The first time I picked up Joe McGinniss’s Fatal Vision, I couldn’t put it down. In one sitting, I read more than 100 pages of his gripping account of Jeffrey MacDonald, the doctor who survived a home invasion that killed his wife and children—or at least that’s what happened according to the physician’s preposterous story of a Manson-like band of murderous hippies. I had first encountered MacDonald’s story years earlier on an Unsolved Mysteries rerun, and McGinniss’s a few years after that, when as a conscientious journalism student I read Janet Malcolm’s The Journalist and the Murderer, the New Yorker contributor’s account of Joe McGinniss’s reporting of Fatal Vision, during which he basically lied to MacDonald about his intentions—thinking he was guilty while leading him on to believe he was sympathetic and would be portrayed as such—in order to get access to his subject.
The first line of Malcolm’s case study of journalistic ethics has since become legendary, though the whole paragraph is worth reading:
Every journalist who is not too stupid or too full of himself to notice what is going on knows that what he does is morally indefensible. He is a kind of confidence man, preying on people’s vanity, ignorance, or loneliness, gaining their trust and betraying them without remorse. Like the credulous widow who wakes up one day to find the charming young man and all her savings gone, so the consenting subject of a piece of nonfiction writing learns—when the article or book appears—his hard lesson. Journalists justify their treachery in various ways according to their temperaments. The more pompous talk about freedom of speech and “the public’s right to know”; the least talented talk about Art; the seemliest murmur about earning a living.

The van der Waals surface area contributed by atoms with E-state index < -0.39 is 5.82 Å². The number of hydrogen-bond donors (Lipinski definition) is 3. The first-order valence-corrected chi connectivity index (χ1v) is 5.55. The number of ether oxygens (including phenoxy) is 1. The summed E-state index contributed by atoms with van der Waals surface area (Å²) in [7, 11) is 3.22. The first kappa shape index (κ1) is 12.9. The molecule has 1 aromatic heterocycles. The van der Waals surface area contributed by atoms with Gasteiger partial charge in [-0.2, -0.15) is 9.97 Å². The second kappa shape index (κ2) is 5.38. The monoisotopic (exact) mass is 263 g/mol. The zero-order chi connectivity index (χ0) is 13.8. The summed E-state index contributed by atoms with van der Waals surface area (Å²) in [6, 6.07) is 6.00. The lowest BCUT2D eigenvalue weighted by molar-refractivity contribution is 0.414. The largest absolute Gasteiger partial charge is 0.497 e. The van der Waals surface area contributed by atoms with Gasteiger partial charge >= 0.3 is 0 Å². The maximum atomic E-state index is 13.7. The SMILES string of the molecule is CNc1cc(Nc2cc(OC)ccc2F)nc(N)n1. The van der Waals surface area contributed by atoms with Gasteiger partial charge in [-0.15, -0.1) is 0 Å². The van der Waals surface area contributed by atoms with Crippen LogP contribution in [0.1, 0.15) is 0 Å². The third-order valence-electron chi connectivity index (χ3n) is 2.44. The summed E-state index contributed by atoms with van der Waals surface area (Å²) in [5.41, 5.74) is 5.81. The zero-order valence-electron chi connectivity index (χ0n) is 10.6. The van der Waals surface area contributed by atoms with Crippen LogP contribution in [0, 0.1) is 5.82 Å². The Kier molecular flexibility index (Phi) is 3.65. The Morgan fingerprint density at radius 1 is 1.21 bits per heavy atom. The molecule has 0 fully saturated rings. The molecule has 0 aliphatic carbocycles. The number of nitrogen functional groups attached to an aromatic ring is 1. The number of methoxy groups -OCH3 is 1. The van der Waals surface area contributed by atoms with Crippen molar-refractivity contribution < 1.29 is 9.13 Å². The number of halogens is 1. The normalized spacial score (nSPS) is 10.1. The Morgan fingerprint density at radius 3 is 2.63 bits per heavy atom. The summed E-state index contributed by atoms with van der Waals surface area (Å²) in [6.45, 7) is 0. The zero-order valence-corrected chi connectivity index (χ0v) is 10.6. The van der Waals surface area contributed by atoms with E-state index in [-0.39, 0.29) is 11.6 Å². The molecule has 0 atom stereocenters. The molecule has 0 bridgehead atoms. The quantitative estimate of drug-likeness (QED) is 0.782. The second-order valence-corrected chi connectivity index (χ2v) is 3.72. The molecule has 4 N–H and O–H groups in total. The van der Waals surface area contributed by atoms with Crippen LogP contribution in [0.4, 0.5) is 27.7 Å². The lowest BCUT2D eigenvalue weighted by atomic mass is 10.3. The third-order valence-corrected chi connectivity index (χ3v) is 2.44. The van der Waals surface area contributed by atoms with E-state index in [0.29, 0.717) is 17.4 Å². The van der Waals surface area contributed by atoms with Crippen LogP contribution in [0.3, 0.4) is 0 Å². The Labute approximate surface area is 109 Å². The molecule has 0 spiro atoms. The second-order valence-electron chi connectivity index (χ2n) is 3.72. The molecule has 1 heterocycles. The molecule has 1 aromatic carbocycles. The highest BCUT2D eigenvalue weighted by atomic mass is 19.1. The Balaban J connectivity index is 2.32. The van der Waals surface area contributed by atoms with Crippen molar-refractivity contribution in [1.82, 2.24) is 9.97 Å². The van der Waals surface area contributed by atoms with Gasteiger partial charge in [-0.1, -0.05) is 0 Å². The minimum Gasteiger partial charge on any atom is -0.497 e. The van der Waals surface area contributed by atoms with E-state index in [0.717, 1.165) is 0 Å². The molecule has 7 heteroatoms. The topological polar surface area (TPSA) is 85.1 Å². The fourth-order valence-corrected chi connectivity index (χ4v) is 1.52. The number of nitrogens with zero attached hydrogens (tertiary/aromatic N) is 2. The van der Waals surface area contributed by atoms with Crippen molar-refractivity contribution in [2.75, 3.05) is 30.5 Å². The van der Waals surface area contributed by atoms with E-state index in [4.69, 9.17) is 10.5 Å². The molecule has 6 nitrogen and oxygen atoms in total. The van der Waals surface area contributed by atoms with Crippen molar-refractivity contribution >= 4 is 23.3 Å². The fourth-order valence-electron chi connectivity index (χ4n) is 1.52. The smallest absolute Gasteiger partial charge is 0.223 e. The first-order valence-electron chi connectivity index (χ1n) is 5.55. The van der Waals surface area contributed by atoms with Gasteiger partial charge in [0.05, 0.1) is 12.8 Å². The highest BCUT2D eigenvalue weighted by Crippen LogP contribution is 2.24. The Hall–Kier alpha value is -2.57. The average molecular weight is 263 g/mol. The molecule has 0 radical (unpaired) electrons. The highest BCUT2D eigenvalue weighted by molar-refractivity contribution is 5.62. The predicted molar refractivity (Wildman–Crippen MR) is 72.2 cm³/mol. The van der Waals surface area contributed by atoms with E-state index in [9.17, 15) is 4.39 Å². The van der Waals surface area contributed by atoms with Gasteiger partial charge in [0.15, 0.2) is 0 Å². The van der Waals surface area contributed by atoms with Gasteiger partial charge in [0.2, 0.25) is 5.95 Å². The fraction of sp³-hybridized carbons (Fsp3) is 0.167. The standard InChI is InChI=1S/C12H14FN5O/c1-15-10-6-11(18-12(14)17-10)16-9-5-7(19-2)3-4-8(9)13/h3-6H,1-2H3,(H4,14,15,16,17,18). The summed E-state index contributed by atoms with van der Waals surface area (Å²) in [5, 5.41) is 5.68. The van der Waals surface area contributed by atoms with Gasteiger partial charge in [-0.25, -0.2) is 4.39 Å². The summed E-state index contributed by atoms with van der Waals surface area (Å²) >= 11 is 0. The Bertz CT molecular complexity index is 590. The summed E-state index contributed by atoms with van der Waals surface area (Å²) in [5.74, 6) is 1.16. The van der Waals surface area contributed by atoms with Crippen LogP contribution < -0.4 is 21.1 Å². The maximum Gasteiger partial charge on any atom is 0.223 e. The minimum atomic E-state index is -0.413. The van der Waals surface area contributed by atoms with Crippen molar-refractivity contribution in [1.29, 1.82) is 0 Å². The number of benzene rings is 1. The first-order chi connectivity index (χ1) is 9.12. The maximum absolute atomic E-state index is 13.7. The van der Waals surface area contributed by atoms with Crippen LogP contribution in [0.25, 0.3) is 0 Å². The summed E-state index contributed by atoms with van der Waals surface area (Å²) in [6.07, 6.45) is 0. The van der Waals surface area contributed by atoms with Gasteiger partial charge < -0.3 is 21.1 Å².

McGinnis died yesterday in Massachusetts after a battle with prostate cancer, and Malcolm’s scathing indictment of an entire profession will be his most lasting legacy, at least for those interested in media—that is, not his writing but the ideas his writing inspired in disgusted others. Which is maybe unfortunate, because, as I wrote, Fatal Vision is quite gripping, regardless of how it was reported! And, hey, maybe McGinnis’s work and career will be remembered differently by the culture at large. I first heard the news of his death from StarPulse.com, which for some reason was linked to in the generic “headlines” app on my phone. The article didn’t even include a photo of the author but instead a giant, full-body one of Sarah Palin, who was the subject of McGinniss’s last published book, an unauthorized 2011 biography. As part of his reporting, he moved into the house in Alaska next-door to her and her family’s—which, regardless of your feelings about Palin, even non-media ethicists could identify as skeezy. And brilliant. RIP, Joe!
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